‘A lifesaving place’: Whispering Pines vaccine clinic held final day on Tuesday | TheUnion.com

‘A lifesaving place’: Whispering Pines vaccine clinic held final day on Tuesday

Twelve-year-old Judah Aginsky shows the arm where he received the COVID-19 vaccine Tuesday at the county’s Whispering Pines vaccination clinic. Aginsky, who recently celebrated his birthday, had been looking forward to finally being of age for the vaccine. The clinic closed its doors Tuesday.
Photo: Elias Funez

After receiving her first COVID-19 vaccine dose at the county’s Whispering Pines clinic on its last day open, Grass Valley resident Shelby Sachs said she looked forward to going dancing and seeing family.

“I was thinking I could just do it alone as long as I can, but it’s just not like that,” said Sachs, explaining that she had been taking other precautions against the virus for some time, but originally did not want to be vaccinated.

Asked why she ultimately changed her mind, Sachs said she was around younger people she described as not taking precautions as seriously, adding that she has a close friend who is immunocompromised.

Others also made their way to the clinic on its last day.

“We’re just happy he can put it all behind him, hopefully,” said Akim Aginsky as he accompanied his son, Judah Aginsky, to get his first dose Tuesday morning. Aginsky said he brought Judah in that day as he had recently become eligible to be vaccinated after turning 12 years old.

“We’re really fortunate to have this here,” said Aginsky on the clinic.

Whispering Pines vaccine clinic nurse Jennifer Ulloa administers a COVID-19 vaccine to Grass Valley’s Shelby Sachs during the final day of operation Tuesday.
Photo: Elias Funez

County Director of Public Health Jill Blake wrote in an email Tuesday that, as of 1 p.m. that day, 21,628 doses had been administered at the clinic since its February opening. She added that 25 more doses remained pending for that afternoon.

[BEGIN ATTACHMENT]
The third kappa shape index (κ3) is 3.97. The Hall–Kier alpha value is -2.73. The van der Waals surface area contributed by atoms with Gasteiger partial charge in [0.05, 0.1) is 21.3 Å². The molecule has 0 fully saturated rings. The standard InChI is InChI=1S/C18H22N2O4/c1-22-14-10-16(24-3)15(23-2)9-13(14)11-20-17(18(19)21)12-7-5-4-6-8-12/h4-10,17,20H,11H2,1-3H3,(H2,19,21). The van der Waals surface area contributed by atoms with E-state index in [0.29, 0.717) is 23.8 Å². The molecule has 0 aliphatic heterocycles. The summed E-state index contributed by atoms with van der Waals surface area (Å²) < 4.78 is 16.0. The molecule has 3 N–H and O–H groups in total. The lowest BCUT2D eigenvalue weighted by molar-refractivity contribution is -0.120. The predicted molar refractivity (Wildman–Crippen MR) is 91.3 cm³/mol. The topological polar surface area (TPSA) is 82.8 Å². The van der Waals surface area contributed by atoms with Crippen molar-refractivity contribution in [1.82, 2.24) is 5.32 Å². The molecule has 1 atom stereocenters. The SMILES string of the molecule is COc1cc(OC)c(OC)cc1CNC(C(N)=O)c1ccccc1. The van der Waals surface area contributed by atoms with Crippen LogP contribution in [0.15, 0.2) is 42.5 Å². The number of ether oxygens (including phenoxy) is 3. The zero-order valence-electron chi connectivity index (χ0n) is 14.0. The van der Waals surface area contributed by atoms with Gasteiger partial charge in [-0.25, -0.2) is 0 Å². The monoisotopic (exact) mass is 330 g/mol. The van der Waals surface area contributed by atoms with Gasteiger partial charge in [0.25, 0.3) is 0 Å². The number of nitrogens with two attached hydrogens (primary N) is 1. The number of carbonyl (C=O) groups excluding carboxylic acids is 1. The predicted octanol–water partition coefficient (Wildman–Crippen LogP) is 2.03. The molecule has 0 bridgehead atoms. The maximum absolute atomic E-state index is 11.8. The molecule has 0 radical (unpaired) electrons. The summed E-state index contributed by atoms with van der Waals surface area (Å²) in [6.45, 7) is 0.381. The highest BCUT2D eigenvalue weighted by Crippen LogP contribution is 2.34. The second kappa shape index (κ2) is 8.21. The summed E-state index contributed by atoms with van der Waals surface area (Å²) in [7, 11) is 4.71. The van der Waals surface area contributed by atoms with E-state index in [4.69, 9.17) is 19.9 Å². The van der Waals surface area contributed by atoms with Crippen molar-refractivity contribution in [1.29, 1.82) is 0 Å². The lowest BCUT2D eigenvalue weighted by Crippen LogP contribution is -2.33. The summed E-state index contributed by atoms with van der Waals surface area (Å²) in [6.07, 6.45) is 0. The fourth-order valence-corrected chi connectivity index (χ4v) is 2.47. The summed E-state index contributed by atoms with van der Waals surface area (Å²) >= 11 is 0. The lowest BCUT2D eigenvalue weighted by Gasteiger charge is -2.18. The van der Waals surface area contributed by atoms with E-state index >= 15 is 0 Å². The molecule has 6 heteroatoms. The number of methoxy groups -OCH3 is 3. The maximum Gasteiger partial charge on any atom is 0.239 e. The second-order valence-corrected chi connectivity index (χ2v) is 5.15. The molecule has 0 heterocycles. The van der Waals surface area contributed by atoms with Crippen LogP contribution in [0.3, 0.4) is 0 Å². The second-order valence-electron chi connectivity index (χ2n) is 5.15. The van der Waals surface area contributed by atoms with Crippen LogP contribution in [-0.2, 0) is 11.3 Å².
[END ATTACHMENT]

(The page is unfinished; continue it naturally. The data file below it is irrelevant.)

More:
As of Tuesday, a total of 102,145 doses have been administered to Nevada County residents, according to the state’s COVID-19 Vaccine Dashboard.

“It’s been a lifesaving place,” said county Director of Public Health Nursing Cindy Wilson on the clinic. “There’s no telling … what would have happened in our community if we had not had this effort by all the people who worked here for all of these months and really done a great public service, but also done it with such compassion and kindness and professionalism.”

Given that full vaccination with the Pfizer and Moderna vaccines requires a second dose weeks after the first, the clinic’s staff directed people coming in for a first dose during the clinic’s final weeks to other local providers for their second, a process Wilson said went smoothly due to those providers sharing information regarding their appointment availability.

“They have a place to go, a time, a date, that they can go and be sure that they’re going to get that second appointment,” said Wilson.

People seeking vaccines following the closing of the county’s clinic can find local providers including medical offices, grocery stores, and pharmacies listed on the “Get Vaccinated” page of the county website, as well as on myturn.ca.gov.


“It’s obviously an issue of concern if somebody fully vaccinated gets the virus, so we do want to know that, so that’s a question that we ask when we make the phone calls,” said Wilson on breakthrough COVID-19 cases identified through the county’s continued contact tracing and case investigation efforts.

In these cases, she added, genome sequencing is performed on the specimens in order to identify whether it is a variant, “or help explain why they’ve gotten a breakthrough case.”

“Mostly we are attributing it to the Delta variant — mostly, it’s not 100%, for sure — but, we are seeing that that’s fairly consistent that, if people are having breakthrough cases, that the Delta variant is involved,” said Wilson.

Victoria Penate is a staff writer for The Union. She can be reached at vpenate@theunion.com

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